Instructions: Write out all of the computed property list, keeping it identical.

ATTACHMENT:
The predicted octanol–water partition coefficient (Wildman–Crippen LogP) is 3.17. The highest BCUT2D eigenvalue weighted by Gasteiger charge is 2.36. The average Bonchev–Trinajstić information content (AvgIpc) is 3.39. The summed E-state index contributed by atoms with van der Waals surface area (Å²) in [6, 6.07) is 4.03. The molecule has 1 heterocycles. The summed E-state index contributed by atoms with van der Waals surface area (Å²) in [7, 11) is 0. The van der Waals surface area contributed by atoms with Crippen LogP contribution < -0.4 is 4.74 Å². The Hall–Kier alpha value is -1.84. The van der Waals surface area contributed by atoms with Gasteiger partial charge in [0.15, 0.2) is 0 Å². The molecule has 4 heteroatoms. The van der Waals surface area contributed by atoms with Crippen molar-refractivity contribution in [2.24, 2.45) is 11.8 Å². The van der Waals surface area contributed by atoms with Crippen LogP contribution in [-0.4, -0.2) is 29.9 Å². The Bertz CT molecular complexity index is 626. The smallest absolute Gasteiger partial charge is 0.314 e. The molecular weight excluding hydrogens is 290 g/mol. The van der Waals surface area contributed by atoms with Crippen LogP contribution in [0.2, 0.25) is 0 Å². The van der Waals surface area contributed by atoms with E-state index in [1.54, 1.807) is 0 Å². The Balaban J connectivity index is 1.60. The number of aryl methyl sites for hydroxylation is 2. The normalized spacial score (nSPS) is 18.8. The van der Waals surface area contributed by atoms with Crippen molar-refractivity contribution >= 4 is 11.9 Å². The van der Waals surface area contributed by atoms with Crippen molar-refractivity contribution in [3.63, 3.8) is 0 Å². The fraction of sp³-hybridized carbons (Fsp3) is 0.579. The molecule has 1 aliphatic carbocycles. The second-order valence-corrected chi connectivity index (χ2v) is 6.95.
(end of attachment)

The predicted octanol–water partition coefficient (Wildman–Crippen LogP) is 3.17. The highest BCUT2D eigenvalue weighted by Gasteiger charge is 2.36. The average Bonchev–Trinajstić information content (AvgIpc) is 3.39. The summed E-state index contributed by atoms with van der Waals surface area (Å²) in [6, 6.07) is 4.03. The molecule has 1 heterocycles. The summed E-state index contributed by atoms with van der Waals surface area (Å²) in [7, 11) is 0. The van der Waals surface area contributed by atoms with Crippen LogP contribution < -0.4 is 4.74 Å². The Hall–Kier alpha value is -1.84. The van der Waals surface area contributed by atoms with Gasteiger partial charge in [0.15, 0.2) is 0 Å². The molecule has 4 heteroatoms. The van der Waals surface area contributed by atoms with Crippen molar-refractivity contribution in [2.24, 2.45) is 11.8 Å². The van der Waals surface area contributed by atoms with Crippen LogP contribution in [-0.4, -0.2) is 29.9 Å². The Bertz CT molecular complexity index is 626. The smallest absolute Gasteiger partial charge is 0.314 e. The molecular weight excluding hydrogens is 290 g/mol. The van der Waals surface area contributed by atoms with Crippen LogP contribution in [0.2, 0.25) is 0 Å². The van der Waals surface area contributed by atoms with E-state index in [1.54, 1.807) is 0 Å². The Balaban J connectivity index is 1.60. The number of aryl methyl sites for hydroxylation is 2. The normalized spacial score (nSPS) is 18.8. The van der Waals surface area contributed by atoms with Crippen molar-refractivity contribution >= 4 is 11.9 Å². The van der Waals surface area contributed by atoms with Crippen molar-refractivity contribution in [3.63, 3.8) is 0 Å². The fraction of sp³-hybridized carbons (Fsp3) is 0.579. The molecule has 1 aliphatic carbocycles. The second-order valence-corrected chi connectivity index (χ2v) is 6.95.